Last week we were enthralled by the Metropolitan Museum of Art’s Costume Institute Benefit, the Met Gala. Celebrities came out in their finest designer garments to celebrate the Met’s exhibition Rei Kawakubo/Comme des Garçons: Art of the In-Between; the Metropolitan Museum’s first monograph since Yves Saint Laurent was held in 1983. The exhibition celebrates the work of Japanese designer Rei Kawakubo, a designer who crosses boundaries and inhabits the liminal spaces between fashion and design.
Her work is often described as sculptural, ambiguous and unsettling and on the forefront of the avant-garde. It is often seen as unwearable and has an anti fashion aesthetic. With her complete disregard of the conventional notions of beauty, good taste, and fashionability, one would imagine that her work would not be popular nevertheless it still seems to sell very well.
The boundaries that Kawakubo crosses add to the fascination she creates and define her as one of the most influential fashion designers of our time; the way she redefines beauty, the connection with Zen Buddhist aesthetics of wabi-sabi, the exploration of ‘mu’ (emptiness – through palette i.e. black) and ‘ma’ (space – through form), her preoccupation and ongoing experiments with modernism, the introduction of ‘high’ and ‘low’ popular culture and kitsch elements (e.g. the Motorbike Ballerina collection), the blurring of gender, culture and age, the use of Morphology redefining the body (Body Meets Dress- Dress Meets Body Collection), to name just some of her preoccupations over her career that make her an exceptional force in the field of fashion.
The Met gala, the Metropolitan Museum of Art’s Costume Institute Benefit, is the Costume Institute’s main source of annual funding for exhibitions, publications, acquisitions, and capital improvements. While we may remember the efforts of the celebrities like Katie Perry, Rihanna and the Kardashians, (some more successful than others), the true inspiration behind the event was never in question.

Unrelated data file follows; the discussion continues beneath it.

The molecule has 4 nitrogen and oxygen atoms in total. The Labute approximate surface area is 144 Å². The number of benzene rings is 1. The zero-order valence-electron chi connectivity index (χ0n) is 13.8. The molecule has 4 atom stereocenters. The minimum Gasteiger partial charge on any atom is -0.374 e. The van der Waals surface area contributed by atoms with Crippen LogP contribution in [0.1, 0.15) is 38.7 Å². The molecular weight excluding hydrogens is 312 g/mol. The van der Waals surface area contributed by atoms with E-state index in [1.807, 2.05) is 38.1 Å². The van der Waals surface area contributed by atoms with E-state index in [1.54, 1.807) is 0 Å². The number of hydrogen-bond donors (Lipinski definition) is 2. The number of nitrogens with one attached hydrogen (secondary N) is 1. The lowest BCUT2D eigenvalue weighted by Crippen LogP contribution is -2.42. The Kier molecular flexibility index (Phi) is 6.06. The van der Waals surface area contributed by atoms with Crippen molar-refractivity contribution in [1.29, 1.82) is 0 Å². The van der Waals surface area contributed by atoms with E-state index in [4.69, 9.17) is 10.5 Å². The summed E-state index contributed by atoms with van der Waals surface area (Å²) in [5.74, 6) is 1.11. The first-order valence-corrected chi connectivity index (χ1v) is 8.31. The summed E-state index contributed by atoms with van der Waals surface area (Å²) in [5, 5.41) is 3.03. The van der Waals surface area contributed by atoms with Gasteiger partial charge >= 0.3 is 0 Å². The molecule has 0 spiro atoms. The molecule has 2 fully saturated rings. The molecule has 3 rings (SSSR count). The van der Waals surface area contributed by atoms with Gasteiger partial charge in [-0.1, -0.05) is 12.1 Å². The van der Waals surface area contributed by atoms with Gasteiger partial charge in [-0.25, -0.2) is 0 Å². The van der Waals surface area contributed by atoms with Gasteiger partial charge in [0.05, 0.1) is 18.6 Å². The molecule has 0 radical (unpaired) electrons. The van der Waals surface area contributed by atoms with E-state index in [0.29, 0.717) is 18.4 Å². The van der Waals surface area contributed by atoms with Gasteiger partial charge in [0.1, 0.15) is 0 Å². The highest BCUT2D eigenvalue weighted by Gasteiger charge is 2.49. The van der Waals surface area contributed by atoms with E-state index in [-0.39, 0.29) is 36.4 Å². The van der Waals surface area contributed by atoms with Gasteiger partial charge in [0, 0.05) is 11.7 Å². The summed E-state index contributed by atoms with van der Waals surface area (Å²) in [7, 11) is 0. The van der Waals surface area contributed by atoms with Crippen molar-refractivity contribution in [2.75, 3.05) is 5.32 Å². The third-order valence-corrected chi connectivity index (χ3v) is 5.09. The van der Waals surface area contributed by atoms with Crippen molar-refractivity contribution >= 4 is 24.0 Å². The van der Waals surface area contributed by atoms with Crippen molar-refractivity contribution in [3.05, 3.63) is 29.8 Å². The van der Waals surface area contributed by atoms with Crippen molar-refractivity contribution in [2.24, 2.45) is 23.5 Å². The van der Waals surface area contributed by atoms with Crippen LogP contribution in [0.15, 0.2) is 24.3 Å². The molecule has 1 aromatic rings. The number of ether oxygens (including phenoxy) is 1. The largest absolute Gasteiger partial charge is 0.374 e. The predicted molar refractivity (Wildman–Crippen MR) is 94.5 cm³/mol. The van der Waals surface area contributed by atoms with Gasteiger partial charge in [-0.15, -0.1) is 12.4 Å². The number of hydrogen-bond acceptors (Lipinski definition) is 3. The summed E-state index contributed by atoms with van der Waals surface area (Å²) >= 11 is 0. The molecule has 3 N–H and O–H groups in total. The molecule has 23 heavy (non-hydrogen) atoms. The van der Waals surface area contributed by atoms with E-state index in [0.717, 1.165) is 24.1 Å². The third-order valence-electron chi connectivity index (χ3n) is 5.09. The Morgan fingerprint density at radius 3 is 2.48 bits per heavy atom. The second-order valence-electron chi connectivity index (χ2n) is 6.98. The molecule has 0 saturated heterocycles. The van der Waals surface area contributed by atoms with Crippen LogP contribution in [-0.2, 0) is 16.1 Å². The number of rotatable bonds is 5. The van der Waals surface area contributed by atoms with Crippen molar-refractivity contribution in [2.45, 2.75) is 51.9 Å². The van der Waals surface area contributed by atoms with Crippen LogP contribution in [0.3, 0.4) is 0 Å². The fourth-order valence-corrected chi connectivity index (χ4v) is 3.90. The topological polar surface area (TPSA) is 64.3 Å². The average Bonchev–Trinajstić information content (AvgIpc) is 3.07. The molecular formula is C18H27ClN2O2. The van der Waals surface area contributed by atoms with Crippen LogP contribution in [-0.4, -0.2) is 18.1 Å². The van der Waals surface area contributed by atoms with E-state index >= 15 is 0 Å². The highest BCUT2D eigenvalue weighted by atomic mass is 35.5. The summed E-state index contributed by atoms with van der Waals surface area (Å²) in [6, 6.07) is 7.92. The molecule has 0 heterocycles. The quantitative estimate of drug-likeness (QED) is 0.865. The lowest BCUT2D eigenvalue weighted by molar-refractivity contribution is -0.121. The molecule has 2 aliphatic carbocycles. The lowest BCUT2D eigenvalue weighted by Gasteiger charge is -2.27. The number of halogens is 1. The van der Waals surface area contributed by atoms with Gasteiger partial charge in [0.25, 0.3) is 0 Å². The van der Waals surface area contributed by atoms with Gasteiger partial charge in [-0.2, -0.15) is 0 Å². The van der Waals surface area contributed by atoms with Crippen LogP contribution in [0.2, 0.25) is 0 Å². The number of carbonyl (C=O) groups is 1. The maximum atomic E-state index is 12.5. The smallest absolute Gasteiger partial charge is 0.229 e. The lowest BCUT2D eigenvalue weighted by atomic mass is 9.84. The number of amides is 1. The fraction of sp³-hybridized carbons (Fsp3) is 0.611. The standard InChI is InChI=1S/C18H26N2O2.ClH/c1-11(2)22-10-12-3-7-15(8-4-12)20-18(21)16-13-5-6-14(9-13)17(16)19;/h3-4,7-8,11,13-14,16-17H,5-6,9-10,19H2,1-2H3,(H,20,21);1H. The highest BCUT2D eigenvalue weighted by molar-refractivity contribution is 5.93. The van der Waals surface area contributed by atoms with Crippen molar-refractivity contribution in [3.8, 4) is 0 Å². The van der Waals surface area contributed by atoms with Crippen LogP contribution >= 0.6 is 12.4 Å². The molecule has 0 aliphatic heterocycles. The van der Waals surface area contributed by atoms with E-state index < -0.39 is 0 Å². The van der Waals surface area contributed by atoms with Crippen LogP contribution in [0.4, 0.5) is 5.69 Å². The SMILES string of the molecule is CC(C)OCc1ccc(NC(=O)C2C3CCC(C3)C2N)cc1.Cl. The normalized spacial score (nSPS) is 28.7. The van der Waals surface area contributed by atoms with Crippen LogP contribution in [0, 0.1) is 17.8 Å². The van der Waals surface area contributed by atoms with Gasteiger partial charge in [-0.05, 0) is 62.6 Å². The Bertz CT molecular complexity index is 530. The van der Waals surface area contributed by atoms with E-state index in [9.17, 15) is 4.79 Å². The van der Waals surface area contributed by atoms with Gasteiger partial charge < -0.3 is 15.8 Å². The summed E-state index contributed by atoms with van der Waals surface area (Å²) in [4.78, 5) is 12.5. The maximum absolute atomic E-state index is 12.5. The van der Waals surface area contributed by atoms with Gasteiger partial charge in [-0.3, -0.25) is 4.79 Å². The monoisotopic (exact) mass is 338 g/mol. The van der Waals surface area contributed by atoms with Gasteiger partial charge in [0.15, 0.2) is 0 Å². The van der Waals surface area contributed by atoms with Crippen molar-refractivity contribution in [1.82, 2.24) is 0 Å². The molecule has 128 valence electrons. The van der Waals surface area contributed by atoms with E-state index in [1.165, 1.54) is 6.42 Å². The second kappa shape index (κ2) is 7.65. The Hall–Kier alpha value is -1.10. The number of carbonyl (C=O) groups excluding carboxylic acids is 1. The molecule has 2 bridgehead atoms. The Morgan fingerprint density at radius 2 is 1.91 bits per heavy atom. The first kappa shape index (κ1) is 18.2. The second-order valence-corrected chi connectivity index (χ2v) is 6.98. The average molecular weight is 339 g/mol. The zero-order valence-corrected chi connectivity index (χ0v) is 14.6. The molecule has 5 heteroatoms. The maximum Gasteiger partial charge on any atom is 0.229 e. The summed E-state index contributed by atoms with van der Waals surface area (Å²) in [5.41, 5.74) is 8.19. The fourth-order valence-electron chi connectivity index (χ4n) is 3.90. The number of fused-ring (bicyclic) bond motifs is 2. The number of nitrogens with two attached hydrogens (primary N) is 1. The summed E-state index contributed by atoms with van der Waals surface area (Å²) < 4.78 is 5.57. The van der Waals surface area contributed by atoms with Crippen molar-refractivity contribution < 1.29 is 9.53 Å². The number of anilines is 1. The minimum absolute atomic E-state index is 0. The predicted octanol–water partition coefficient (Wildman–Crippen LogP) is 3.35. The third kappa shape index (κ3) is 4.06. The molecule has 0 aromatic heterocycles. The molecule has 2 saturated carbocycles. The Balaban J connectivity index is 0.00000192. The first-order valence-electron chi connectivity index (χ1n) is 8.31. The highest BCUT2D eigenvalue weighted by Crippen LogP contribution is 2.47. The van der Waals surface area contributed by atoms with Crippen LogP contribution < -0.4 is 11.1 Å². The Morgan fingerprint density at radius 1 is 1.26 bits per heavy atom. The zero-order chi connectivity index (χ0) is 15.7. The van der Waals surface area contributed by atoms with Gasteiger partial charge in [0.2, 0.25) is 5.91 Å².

“In blurring the art/fashion divide, Kawakubo asks us to think differently about clothing,” said Thomas P. Campbell, Director of The Met. “Curator Andrew Bolton explores work that often looks like sculpture in an exhibition that challenges our ideas about fashion’s role in contemporary culture.”
“Rei Kawakubo is one of the most important and influential designers of the past 40 years,” said Andrew Bolton, Curator in Charge of the Costume Institute. “By inviting us to rethink fashion as a site of constant creation, recreation, and hybridity, she has defined the aesthetics of our time.”
Rei Kawakubo said, “I have always pursued a new way of thinking about design…by denying established values, conventions, and what is generally accepted as the norm. And the modes of expression that have always been most important to me are fusion…imbalance… unfinished… elimination…and absence of intent.”
The thematic exhibition that features over 130 examples of Kawakubo’s womenswear designs for Comme des Garçons, includes garments from the early 1980s to her most recent collection.
Organized into nine dominant and recurring aesthetic expressions of interstitiality; Absence/Presence, Design/Not Design, Fashion/Anti-Fashion, Model/Multiple, High/Low, Then/Now, Self/Other, Object/Subject, and Clothes/Not Clothes; her fashions demonstrate that interstices are places of meaningful connection and coexistence as well as revolutionary innovation and transformation and demonstrate the endless possibilities to rethink our notions of the female body and feminine identity.
Rei Kawakubo/Comme des Garçons: Art of the In-Between is showing at the Met Museum between 4 May to 4 September.